Portsmouth (/ˈpɔːrtsməθ/ (listen) PORTS-məth) is a port and island city with unitary authority status in the ceremonial county of Hampshire, southern England. It is the most densely populated city in the United Kingdom, with a population last recorded at 238,800. Portsmouth is the only island-city in the United Kingdom. The city forms part of the South Hampshire built-up area, which also incorporates Southampton, Havant, Waterlooville, Eastleigh, Fareham, and Gosport. Located mainly on Portsea Island, Portsmouth is located 19 miles (31 km) south-east of Southampton and 70 miles (110 km) south-west of London.
The city's history can be traced to Roman times. A significant naval port for centuries, Portsmouth has the world's oldest dry dock and was England's first line of defence during the French invasion in 1545. Special Palmerston Forts were built in 1859 in anticipation of another invasion from continental Europe. By the early-19th century, Portsmouth was the most heavily fortified city in the world, and was considered "the world's greatest naval port" at the height of the British Empire throughout Pax Britannica. The world's first mass production line was set up in the city, making it the most industrialised site in the world. During the Second World War, the city was a pivotal embarkation point for the D-Day landings and was bombed extensively in the Portsmouth Blitz, which resulted in the deaths of 930 people. In 1982, the city was the main naval base for the task force in the Falklands War. Her Majesty's Yacht Britannia left the city to oversee the transfer of Hong Kong in 1997, which marked for many the end of the empire.
Portsmouth is one of the world's best known ports. HMNB Portsmouth is the largest dockyard for the Royal Navy and is home to two-thirds of the UK's surface fleet. The city is home to some famous ships, including HMS Warrior, the Tudor carrack Mary Rose and Horatio Nelson's flagship, HMS Victory (the world's oldest naval ship still in commission). The former HMS Vernon naval shore establishment has been redeveloped as a retail park known as Gunwharf Quays. Portsmouth is among the few British cities with two cathedrals: the Anglican Cathedral of St Thomas and the Roman Catholic Cathedral of St John the Evangelist. The waterfront and Portsmouth Harbour are dominated by the Spinnaker Tower, one of the United Kingdom's tallest structures at 560 feet (170 m). Nearby Southsea is a seaside resort with a pier amusement park and medieval castle.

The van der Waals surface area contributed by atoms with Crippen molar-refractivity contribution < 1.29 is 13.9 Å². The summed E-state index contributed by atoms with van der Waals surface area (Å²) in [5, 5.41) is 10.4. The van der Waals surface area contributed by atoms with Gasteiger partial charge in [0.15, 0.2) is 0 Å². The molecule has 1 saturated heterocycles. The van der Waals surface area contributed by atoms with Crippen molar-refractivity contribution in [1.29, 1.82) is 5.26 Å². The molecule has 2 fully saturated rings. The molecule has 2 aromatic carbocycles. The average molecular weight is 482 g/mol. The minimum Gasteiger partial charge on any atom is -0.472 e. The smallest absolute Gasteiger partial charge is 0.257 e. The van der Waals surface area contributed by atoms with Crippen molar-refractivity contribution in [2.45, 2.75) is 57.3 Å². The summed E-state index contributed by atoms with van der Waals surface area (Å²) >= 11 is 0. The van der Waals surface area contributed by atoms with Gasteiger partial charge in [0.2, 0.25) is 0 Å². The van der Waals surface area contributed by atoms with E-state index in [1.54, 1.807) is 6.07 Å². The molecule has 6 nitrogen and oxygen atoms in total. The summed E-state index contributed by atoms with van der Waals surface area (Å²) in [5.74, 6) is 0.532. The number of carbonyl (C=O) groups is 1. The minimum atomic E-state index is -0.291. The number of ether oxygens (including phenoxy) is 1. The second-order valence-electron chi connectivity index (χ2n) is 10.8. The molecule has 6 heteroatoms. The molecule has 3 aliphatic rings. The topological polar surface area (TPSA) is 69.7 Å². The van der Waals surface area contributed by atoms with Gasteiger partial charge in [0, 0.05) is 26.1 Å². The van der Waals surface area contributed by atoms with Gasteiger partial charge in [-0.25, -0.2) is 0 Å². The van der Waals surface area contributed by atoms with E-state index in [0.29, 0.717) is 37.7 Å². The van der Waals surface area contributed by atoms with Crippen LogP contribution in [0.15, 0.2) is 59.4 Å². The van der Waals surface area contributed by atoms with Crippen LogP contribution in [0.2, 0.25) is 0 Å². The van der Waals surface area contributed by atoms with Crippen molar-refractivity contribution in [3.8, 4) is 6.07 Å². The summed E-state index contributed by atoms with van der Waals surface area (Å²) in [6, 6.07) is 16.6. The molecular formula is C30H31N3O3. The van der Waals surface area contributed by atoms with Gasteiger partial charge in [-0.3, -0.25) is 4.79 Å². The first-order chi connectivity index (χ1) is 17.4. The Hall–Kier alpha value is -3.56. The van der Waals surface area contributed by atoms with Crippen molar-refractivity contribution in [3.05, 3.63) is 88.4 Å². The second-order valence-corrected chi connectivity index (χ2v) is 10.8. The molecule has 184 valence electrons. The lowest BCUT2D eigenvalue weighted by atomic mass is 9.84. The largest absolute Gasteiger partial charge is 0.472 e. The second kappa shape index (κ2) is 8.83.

Portsmouth F.C. is the city's professional association football club and play their home games at Fratton Park. The city has several mainline railway stations that connect to London Waterloo amongst other lines in southern England. Portsmouth International Port is a commercial cruise ship and ferry port for international destinations. The port is the second busiest in the United Kingdom after Dover, handling around three million passengers a year. The city formerly had its own airport, Portsmouth Airport, until its closure in 1973. The University of Portsmouth enrols 23,000 students and is ranked among the world's best modern universities. Portsmouth is also the birthplace of author Charles Dickens and engineer Isambard Kingdom Brunel.